The Case against Rose Kabuye: A Comment on Jurisdiction

When, on 9 November 2008, German Police arrested and took into custody Rose Kabuye, as she entered German territory through Frankfurt International Airport, the Government denounced her arrest and expelled the German ambassador until the matter is resolved. Our ambassador in Germany was recalled for consultations.
Tens of thousands hit the streets of Kigali and other cities in the world to protest the arrest of Rose Kabuye
Tens of thousands hit the streets of Kigali and other cities in the world to protest the arrest of Rose Kabuye

When, on 9 November 2008, German Police arrested and took into custody Rose Kabuye, as she entered German territory through Frankfurt International Airport, the Government denounced her arrest and expelled the German ambassador until the matter is resolved. Our ambassador in Germany was recalled for consultations.

In the following days, tens of thousands took to the streets in Kigali, protesting against the machinations behind her arrest and the illegality of it all.

Ten days later, Rose Kabuye was transferred to France where the order for her arrest had been issued, back in November 2006. Rose Kabuye has since been granted bail which, a French reporter said, goes to show the ‘leniency’ of the French judiciary in her case.

This case presents several legal issues both from the perspective of criminal law and international law. The only issue that I propose to address here is that of jurisdiction.

Did French courts have jurisdiction to commence criminal proceedings, as they did, against Rose Kabuye for the facts alleged by the Juge d’Instruction (in charge of the investigation) Jean-Louis Bruguière?

The allegations made by the French judge are well known and need not be repeated. However, two facts contained in the ‘Ordonnance de Soit-Communiqué’ issued in support of the arrest warrants, and which are not contentious, are relevant to this inquiry: (1) the allegations are about an incident (‘the attack on the plane’) committed on the territory of the Republic of Rwanda, and (2) the victims were Rwandans and other nationals, namely nationals of Burundi and France.

On these undisputed premises alone, it is clear that Rwanda – not France - has primary jurisdiction over the subject of the allegations. The principle of territoriality, as it is known, is derived from the sovereign powers of any country within its own territory.

Indeed, jurisdiction to enforce is the supreme expression of a country’s sovereignty. In order for the French judge to assert jurisdiction over the case, therefore, he needed to resort to a legal fiction.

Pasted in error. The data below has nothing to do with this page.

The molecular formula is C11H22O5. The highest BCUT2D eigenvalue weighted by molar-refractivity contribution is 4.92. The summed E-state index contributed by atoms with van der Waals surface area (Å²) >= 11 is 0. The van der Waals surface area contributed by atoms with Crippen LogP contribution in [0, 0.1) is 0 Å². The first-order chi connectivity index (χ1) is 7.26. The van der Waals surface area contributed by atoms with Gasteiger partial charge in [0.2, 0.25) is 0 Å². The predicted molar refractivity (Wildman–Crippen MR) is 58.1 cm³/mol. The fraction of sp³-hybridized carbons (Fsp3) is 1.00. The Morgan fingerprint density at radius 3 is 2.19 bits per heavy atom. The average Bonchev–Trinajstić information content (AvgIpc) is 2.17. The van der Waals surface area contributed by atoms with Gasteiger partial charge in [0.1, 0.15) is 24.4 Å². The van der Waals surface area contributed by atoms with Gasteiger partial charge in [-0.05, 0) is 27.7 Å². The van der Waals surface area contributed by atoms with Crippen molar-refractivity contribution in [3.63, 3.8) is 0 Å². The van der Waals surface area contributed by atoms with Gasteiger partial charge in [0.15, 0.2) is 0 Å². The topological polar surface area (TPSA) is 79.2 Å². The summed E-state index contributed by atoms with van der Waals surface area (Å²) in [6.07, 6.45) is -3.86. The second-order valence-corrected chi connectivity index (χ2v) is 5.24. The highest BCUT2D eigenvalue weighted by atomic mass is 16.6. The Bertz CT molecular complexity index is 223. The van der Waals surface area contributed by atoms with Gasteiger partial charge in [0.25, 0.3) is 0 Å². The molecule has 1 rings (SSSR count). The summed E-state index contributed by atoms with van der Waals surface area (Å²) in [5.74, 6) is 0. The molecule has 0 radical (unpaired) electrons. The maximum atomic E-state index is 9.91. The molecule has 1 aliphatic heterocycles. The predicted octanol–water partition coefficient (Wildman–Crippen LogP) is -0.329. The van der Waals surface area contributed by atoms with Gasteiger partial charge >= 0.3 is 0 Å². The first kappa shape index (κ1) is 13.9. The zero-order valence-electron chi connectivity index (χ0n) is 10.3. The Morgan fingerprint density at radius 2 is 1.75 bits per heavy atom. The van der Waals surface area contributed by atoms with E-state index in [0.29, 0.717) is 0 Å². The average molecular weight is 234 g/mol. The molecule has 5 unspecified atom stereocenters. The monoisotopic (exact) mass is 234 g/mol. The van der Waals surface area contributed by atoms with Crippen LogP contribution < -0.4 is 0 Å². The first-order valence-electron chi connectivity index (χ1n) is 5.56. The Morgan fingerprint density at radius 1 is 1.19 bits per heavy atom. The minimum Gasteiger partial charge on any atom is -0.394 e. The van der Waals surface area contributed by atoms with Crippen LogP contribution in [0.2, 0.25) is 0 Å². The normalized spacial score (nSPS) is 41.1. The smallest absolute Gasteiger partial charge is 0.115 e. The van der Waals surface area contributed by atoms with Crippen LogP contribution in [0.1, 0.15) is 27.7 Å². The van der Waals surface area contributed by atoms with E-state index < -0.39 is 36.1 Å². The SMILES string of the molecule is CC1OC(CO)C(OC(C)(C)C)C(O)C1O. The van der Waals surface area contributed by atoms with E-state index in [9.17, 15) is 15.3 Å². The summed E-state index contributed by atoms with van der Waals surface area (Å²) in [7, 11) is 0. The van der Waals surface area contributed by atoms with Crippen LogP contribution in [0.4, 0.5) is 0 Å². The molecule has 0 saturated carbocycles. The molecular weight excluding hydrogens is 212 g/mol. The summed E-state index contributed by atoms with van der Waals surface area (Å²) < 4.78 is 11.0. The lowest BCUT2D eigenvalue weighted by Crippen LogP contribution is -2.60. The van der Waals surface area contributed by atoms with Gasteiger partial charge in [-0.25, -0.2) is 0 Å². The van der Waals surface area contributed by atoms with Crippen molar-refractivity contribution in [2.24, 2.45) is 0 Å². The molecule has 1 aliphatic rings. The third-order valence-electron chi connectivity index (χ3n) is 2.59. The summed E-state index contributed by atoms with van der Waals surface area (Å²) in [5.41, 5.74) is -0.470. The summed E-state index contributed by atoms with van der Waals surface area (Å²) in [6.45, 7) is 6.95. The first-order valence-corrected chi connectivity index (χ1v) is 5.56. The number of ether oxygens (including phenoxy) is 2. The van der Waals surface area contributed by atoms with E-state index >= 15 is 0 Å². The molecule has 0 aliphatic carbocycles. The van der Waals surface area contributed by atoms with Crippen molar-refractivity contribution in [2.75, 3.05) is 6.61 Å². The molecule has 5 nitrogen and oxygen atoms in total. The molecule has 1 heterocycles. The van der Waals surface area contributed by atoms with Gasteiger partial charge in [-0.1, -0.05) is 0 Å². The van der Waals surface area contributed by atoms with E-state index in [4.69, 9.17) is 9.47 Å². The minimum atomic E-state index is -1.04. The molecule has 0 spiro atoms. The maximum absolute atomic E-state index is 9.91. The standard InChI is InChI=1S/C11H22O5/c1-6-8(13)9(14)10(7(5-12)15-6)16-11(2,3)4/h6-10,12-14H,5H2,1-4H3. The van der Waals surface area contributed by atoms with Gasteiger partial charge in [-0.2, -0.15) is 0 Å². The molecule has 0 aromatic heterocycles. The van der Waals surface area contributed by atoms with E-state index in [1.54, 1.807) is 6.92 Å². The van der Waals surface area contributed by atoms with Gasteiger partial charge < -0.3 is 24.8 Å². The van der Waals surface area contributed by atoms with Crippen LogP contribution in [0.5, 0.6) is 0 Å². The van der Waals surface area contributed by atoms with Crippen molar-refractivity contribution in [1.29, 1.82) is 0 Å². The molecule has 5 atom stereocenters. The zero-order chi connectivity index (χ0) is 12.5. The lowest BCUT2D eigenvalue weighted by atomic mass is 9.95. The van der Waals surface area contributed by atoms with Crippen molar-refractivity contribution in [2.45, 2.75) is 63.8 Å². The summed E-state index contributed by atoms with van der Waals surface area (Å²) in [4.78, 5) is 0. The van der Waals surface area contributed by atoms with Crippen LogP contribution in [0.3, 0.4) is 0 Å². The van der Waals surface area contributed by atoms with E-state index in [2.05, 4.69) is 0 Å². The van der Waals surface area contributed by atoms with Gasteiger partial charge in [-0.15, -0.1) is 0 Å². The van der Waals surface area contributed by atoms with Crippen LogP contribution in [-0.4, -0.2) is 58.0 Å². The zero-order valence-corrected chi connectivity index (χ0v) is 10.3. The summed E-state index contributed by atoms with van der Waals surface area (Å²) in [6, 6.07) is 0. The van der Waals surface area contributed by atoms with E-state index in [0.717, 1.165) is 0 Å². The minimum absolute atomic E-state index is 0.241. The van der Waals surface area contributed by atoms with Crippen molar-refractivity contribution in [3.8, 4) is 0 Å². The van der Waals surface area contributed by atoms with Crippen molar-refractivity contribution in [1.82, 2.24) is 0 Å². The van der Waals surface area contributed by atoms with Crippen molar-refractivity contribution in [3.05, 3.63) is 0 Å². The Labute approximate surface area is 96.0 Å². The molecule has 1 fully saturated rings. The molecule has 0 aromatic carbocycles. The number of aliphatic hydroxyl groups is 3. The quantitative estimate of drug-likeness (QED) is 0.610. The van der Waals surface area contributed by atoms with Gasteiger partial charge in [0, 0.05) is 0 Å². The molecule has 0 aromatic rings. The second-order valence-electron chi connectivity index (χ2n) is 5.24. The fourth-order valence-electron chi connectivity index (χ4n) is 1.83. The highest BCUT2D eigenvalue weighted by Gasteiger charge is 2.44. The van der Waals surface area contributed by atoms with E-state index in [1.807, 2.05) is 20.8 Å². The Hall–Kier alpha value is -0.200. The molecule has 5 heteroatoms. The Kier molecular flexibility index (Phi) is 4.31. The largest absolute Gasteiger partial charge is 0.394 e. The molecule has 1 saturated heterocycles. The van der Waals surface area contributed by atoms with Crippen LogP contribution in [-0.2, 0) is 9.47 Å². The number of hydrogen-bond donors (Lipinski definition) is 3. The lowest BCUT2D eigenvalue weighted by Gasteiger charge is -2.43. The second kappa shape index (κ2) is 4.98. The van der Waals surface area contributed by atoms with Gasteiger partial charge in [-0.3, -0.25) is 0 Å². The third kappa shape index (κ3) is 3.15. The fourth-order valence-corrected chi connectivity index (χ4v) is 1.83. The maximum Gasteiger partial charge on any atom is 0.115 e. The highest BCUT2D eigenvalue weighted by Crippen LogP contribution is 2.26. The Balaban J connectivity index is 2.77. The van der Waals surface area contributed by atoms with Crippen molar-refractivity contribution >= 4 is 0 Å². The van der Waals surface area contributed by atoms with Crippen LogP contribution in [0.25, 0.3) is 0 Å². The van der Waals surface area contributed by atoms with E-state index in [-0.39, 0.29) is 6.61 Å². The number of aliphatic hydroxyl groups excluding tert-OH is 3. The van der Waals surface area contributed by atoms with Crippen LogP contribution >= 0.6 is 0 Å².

French criminal code empowers courts in France to prosecute an offence committed outside French territory whenever the victim is a French national.

Hence, because the crew on board was French (some say ‘on loan from French military’), the French judge could, according to French law, assert jurisdiction over the incident.

Also known as the ‘passive personality principle’ or the ‘principle of the nationality of the victim’, it purports to give extra-territorial jurisdiction to a state whenever one of its nationals, outside the territory of that state, is the victim of the offence.

From this author’s reading, this principle appears to be the sole ground relied upon by the French judge to assert criminal jurisdiction in this case.

To this extent, the case against Rose Kabuye is similar to the recent Senegalese Ferry case (see, ‘Revisiting Universal Jurisdiction’, The New Times, Kigali, 26 September 2008) and is not a case involving the application of the principle of universal jurisdiction.

Found mostly in western, civil law, countries, the passive personality principle obviously stands to interfere with the sovereign status of the state where the offence occurred.

Underlying this principle of jurisdiction (also involved, to some extent, in the Spanish indictment) is an outspoken distrust, indeed contempt, for the law and criminal justice of other countries. Indeed, one could ask: are some victims better, or deserving more protection, than others?

Following developments in this case on a daily basis, I often wonder whether my legalistic perspective is preventing me from capturing the bigger picture.

Mainstream international media has framed the issues as being a ‘genocide fight’ between Rwanda and France, about the two countries ‘trading accusations’ and ‘mutual recriminations’ over ‘who bears moral responsibility’ for the genocide against the Tutsi in 1994; the attack being the incident that ‘helped spark’ or ‘triggered’ the genocide.

Perhaps these are the issues that were intended to be given some profile, the case against Rose Kabuye being just the pretext, it is not for me to tell.

From my standpoint, however, there is a fundamental discrepancy between the ground on which jurisdiction has been asserted in this case, the overall context in which the attack on the plane occurred, and the debate since the arrest of Rose Kabuye, labelled by a major newspaper as the ‘judicial politics of a genocide’ (The Economist, 13 November 2008).

I look at it this way: here is a judge, sitting a world away from the people whose fundamental interests he is affecting, holding at ransom the senior leadership of a nation on the basis that, out of all the casualties of the four years of civil war in Rwanda between 1990 and 1994 (quite aside and separate from the victims of the genocide against the Tutsi), three French nationals perished on that fateful day of April 6, 1994.